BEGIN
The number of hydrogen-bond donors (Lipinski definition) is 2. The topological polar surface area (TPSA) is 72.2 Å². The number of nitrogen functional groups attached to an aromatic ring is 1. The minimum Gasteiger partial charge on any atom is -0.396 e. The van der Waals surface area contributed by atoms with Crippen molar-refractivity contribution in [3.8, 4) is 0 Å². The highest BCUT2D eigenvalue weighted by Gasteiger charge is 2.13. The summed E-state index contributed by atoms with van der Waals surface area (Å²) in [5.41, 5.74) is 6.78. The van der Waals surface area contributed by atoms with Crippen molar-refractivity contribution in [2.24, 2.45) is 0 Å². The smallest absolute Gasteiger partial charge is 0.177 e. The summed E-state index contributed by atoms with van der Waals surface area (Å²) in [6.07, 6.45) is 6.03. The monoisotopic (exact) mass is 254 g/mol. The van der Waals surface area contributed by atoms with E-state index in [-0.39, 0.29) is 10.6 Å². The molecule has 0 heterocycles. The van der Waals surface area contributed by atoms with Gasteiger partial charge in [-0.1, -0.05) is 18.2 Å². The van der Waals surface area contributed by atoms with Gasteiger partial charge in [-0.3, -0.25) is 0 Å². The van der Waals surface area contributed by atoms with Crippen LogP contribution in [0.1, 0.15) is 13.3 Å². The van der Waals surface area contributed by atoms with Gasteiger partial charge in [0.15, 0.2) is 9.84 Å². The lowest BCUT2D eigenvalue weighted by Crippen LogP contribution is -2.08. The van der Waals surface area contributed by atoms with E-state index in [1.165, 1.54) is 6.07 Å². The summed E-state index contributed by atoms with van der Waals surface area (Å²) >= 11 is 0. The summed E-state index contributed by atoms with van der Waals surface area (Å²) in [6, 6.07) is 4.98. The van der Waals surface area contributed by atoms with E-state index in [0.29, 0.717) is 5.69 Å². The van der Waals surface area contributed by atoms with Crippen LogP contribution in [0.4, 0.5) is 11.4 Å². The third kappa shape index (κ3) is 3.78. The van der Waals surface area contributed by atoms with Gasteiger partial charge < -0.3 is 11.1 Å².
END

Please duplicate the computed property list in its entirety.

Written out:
The number of hydrogen-bond donors (Lipinski definition) is 2. The topological polar surface area (TPSA) is 72.2 Å². The number of nitrogen functional groups attached to an aromatic ring is 1. The minimum Gasteiger partial charge on any atom is -0.396 e. The van der Waals surface area contributed by atoms with Crippen molar-refractivity contribution in [3.8, 4) is 0 Å². The highest BCUT2D eigenvalue weighted by Gasteiger charge is 2.13. The summed E-state index contributed by atoms with van der Waals surface area (Å²) in [5.41, 5.74) is 6.78. The van der Waals surface area contributed by atoms with Crippen molar-refractivity contribution in [2.24, 2.45) is 0 Å². The smallest absolute Gasteiger partial charge is 0.177 e. The summed E-state index contributed by atoms with van der Waals surface area (Å²) in [6.07, 6.45) is 6.03. The monoisotopic (exact) mass is 254 g/mol. The van der Waals surface area contributed by atoms with E-state index in [-0.39, 0.29) is 10.6 Å². The molecule has 0 heterocycles. The van der Waals surface area contributed by atoms with Gasteiger partial charge in [-0.1, -0.05) is 18.2 Å². The van der Waals surface area contributed by atoms with Gasteiger partial charge in [-0.3, -0.25) is 0 Å². The van der Waals surface area contributed by atoms with Crippen LogP contribution in [0.1, 0.15) is 13.3 Å². The van der Waals surface area contributed by atoms with Gasteiger partial charge in [0.15, 0.2) is 9.84 Å². The lowest BCUT2D eigenvalue weighted by Crippen LogP contribution is -2.08. The van der Waals surface area contributed by atoms with E-state index in [1.165, 1.54) is 6.07 Å². The summed E-state index contributed by atoms with van der Waals surface area (Å²) >= 11 is 0. The summed E-state index contributed by atoms with van der Waals surface area (Å²) in [6, 6.07) is 4.98. The van der Waals surface area contributed by atoms with E-state index in [0.29, 0.717) is 5.69 Å². The van der Waals surface area contributed by atoms with Crippen LogP contribution in [0.4, 0.5) is 11.4 Å². The third kappa shape index (κ3) is 3.78. The van der Waals surface area contributed by atoms with Gasteiger partial charge < -0.3 is 11.1 Å².